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– by Dagmar Wolf
Young people in Rwanda producing a radio programme.
Peace cannot be made over night, and it cannot be enforced from outside. Local parties must resolve the issues themselves. It takes dialogue and mutual understanding to analyse the reasons of conflict and keep them in check. Unless that is done, there can be no lasting peace. Germany’s Civil Peace Service (Ziviler Friedensdienst – ZFD) has the mission to support and promote long-term peacebuilding all over the world. It is an association of several organisations that are involved in development and peace issues. The ZFD is funded by Germany’s Federal Ministry for Economic Cooperation and Development (BMZ).
The ZFD seconds experts to partner organisations in foreign countries. It cooperates with civil-society organisations as well as state agencies. Two principles are to rely on local networks and make use of traditional approaches to peacebuilding. A recently published reader with 14 essays from 13 countries and four continents conveys insights into ZFD activities.
A programme in Bosnia and Herzegovina, for example, lets war veterans raise awareness of peace among the youth. The initiative started in a ZFD-supported trauma centre in Serbia. When veterans tell youngsters of their war experiences, the youngsters’ attitudes to violence change. After coping with their personal trauma, many veterans want to contribute personally to reconciliation and peace. On the other hand, many young people are frustrated because of a lack of jobs and opportunities. Lingering ethnic tensions, moreover, foster a violent culture. Mindsets change, however, when veterans convince the youth of helping to build peace. This programme has proved successful and will be expanded, including into neighbouring countries.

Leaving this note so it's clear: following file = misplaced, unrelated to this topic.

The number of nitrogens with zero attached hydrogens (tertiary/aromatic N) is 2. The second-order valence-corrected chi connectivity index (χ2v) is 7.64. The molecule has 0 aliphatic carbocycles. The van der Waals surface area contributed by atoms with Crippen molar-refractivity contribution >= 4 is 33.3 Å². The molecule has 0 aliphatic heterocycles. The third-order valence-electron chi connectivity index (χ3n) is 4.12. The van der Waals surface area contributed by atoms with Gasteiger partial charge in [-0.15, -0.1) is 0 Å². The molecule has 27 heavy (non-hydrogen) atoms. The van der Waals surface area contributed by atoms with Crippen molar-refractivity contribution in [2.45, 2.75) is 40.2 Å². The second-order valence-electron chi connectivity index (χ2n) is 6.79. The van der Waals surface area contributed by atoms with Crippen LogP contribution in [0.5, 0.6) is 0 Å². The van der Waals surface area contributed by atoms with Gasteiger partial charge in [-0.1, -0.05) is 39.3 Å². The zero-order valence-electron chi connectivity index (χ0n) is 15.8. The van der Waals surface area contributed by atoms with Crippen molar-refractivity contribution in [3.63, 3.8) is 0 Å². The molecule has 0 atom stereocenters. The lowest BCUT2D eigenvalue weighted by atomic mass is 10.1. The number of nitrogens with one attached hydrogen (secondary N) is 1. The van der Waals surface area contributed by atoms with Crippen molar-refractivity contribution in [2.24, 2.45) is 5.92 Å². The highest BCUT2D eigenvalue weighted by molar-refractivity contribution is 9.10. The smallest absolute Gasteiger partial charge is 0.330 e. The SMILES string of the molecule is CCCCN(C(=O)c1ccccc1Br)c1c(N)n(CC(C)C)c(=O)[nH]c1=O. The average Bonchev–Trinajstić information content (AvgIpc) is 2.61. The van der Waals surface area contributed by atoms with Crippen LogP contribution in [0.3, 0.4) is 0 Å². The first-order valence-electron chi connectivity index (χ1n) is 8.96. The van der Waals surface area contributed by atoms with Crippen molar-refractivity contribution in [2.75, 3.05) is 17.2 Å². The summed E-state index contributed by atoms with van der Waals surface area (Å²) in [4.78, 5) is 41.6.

Rwandan society remains marked by the genocide of 1994, when members of the Hutu majority murdered members of the Tutsi minority. Distrust and unresolved issues keep breeding new tensions, and children of perpetrators tend to be stigmatised today.
The ZFD is involved in cross-border activities concerning trauma counselling, non-violent conflict management and the promotion of dialogue in Africa’s Great Lakes Region. Among other things, it supports a civil-society organisation called EYE (for “Eyo! Youth Echo”) which has been running a radio programme to reach out to young people in Rwanda, the DR Congo and Burundi. All parties affected by conflict are invited to share their views. The goal is to tackle prejudice and promote peaceful coexistence.
An advocacy campaign in Uganda is dealing with conflicts of a different nature. In 20 years of civil war, people suffered atrocities and severe human-rights violations. Many people are still traumatised and mentally ill. The John Paul II Justice and Peace Centre (JPIIJPC), a faith-based agency, managed to raise awareness for the plight of the persons concerned. It was supported by the ZFD.
The JPIIJPC sensitised the public to the medical needs of the mentally ill who typically do not get the treatment and therapy they need. All too often, families reject members. Mentally ill persons live on the streets. Others are locked up by their families or in prison. Women who have mental problems are sexually abused. The JPIIJPC campaign shocked the public and contributed to greater social acceptance of disturbed people.
Other examples in the book concern Palestine, Guatemala, Kenya, Bolivia, Sierra Leone, Colombia, the Philippines, Mexico and Burundi. They all indicate ways of building peace by non-violent means.
ZFD, 2016: Ein Lesebuch des Zivilen Friedensdienstes (A ZFD reader, only available in German).
Civil Peace Service: